Why do you think more women than ever are opting out of having children?
"I think for a long time, women who didn't want to have kids, or wanted them for the wrong reasons, had them anyway. And, we're finally backing away from that model a bit as a society — childbearing is now not something compulsory, nor something you do because everyone has convinced you that it'll make your life complete, but something you do because you want to do it.

"My mother, for instance, never liked children, but had me because she thought becoming a mother would give her unconditional love and make her feel whole. She had a disappointing time with it, because motherhood doesn't automatically do any of those things. And, I think that kind of thinking is on its way out."

Are there any women with or without children you particularly admire?
"Gloria Steinem was the first grown woman without children that I ever heard about as a kid, and while I am obviously grateful to her for everything she's done, I'm most grateful to her for planting the seed that helped me realize that I could do the things I wanted to do with my life, instead of just doing what other people wanted me to do."

Do you think there is anything that would ever change your mind?
"Nope! My womb has basically always been the ice planet Hoth (hopefully with fewer tauntauns in it). I know no sure things about my future except that my own kids will not be a part of it."
Photographed by David Cortes.
Name: Alison Turkos
Age: 27
Job: Abortion counselor and co-chair, New York Abortion Access Fund

When did you first know you didn’t want to have children?
"I never had a 'click' moment regarding parenting like I did with feminism. From a very early age, I knew I never desired to parent."

What types of reactions did you receive from your family and friends when you told them about your choice?
"I have an incredibly supportive community of family and friends who honor and respect my decision not to be a parent. Because it's something I've never wanted to do, it wasn’t a surprise to them when I would mention it in conversation."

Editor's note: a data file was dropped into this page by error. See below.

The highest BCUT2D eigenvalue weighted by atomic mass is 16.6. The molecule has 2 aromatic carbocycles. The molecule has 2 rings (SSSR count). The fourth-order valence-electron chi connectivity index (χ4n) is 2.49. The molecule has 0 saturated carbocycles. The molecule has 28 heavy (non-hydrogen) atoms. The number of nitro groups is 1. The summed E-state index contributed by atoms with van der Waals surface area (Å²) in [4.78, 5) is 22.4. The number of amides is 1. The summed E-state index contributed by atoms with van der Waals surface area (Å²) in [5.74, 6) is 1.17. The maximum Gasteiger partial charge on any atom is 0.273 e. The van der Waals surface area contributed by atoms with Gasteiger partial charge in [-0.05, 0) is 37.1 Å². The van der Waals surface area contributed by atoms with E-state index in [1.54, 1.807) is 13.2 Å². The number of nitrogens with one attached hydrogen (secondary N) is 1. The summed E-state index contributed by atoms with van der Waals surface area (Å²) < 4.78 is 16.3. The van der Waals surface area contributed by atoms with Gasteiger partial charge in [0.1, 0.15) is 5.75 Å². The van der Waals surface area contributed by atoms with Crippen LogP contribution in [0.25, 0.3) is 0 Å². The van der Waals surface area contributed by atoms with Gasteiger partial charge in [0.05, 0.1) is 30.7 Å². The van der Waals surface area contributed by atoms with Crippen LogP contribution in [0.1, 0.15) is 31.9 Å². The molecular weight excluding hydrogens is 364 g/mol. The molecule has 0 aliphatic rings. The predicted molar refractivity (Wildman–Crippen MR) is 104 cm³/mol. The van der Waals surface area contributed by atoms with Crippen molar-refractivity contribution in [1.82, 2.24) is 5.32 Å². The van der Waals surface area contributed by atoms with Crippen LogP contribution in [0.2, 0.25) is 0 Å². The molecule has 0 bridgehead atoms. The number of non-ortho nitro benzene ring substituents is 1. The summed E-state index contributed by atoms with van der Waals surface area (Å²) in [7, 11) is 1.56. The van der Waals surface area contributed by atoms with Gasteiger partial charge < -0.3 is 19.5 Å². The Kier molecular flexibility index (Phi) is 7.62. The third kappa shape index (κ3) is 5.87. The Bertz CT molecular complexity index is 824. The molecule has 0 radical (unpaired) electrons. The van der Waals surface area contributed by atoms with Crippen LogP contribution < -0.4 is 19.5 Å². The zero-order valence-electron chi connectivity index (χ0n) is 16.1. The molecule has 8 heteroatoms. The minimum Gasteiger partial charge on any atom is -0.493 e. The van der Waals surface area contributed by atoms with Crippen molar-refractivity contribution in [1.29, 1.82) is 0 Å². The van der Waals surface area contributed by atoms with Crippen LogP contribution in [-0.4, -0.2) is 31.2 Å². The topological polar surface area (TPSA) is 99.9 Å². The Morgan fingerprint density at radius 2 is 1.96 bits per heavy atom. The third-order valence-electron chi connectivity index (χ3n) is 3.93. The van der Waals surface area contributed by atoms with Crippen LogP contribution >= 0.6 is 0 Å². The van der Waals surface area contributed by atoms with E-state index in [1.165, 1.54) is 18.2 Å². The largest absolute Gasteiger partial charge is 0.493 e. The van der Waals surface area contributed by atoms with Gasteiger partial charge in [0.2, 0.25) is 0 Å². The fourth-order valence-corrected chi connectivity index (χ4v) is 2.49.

What is your relationship with your mother like — has that played a role in your decision?
"My mom and I have a very beautiful relationship. For as long as I can remember, we've always been open and honest with each other. I value my relationship with my mother deeply, but that relationship has in no way played a part in my decision whether or not to parent."

Would you consider financial pressure to be a factor as well? Or living in a city like New York?
"Children are most certainly expensive. But, even if I became a billionaire overnight, that wouldn't suddenly make me want to parent."
Photographed by David Cortes.
Since you're single, do you worry this decision could affect any future relationships you may have?
"No. It hasn't affected my past relationships. I have been, and always will be, honest with any potential partners about my decision to not parent."

Do you think society has created a stigma around women who don’t want children? Would you say this notion is becoming more acceptable or common?